I grew up on a beef and dairy farm. It has been twenty-six years that I have been eating this way. and I feel that it has helped considerably. When my father had his first heart attack at age 43, it put me in a pretty strong risk situation by having a first-degree relative under the age of fifty who had had a heart attack, and I feel that I have been able to construct a lifestyle that has saved me from a similar fate. I went to our Department of Cardiology, and I had a stress echo. That is a test which really will detect any weakness in your cardiac situation, and it consists of the following: They have a cot where you lie and you have a ultrasound probe that is placed over your heart in multiple different positions. Immediately next to the cot, they have the stress gadget that you walk on - a treadmill. You also are set up to an electrocardiogram. So at the time you are walking on this treadmill, the goal is to take you to your maximum pulse that you can possibly get and stress you out as much as they can under the very safe conditions. (I went all the way to the top and beyond for my age group.) They immediately lay you down again with the ultrasound probe, and now they measure your heart beat when it is going maximally, to see if there are any deficits. I am happy to say that this plant-based diet has made it so that at the present time there are no deficiencies in my heart when it is fully stressed out.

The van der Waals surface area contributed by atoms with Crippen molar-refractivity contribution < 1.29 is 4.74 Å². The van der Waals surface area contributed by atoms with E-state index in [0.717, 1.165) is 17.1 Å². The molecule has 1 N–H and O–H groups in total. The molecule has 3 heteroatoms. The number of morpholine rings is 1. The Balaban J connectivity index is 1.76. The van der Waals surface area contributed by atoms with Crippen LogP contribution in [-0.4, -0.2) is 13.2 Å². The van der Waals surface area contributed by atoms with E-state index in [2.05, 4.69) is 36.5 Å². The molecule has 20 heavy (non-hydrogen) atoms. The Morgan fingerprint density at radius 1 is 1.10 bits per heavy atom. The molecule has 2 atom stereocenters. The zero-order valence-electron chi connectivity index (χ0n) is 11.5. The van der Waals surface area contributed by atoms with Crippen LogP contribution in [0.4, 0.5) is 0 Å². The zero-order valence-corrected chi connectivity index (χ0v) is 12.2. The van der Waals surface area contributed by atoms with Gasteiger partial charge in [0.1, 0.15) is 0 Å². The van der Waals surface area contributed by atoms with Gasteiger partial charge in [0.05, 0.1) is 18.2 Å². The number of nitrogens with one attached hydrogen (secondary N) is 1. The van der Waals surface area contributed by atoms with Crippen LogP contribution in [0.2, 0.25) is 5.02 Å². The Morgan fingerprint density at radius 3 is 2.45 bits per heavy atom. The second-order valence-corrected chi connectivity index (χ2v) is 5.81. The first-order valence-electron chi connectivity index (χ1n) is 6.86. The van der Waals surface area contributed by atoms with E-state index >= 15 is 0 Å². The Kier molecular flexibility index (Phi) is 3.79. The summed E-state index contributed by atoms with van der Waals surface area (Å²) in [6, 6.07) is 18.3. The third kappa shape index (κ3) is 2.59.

There is a reason I am so passionate now. When I started surgery I never thought when I retired from surgery that I would be continuing in medicine, but I must say that when my research began to sprout wings, it was pretty impossible to give up because I feel that we are at the cusp of what could really be a seismic revolution in health. I think one of the things that is really going to propel that forward is knowledge that is evidence-based research. We are about to report our last 250 patients, which I think will make a much more significant number. There are those who have decried the fact that our numbers were small originally when we demonstrated and proved that the concept was correct. Now that the numbers are larger, it is going to be very difficult to refute.
So there is a very interesting perspective regarding statistics about heart disease. You probably found ideas there about things you could do to help ensure that you are not one of those statistics.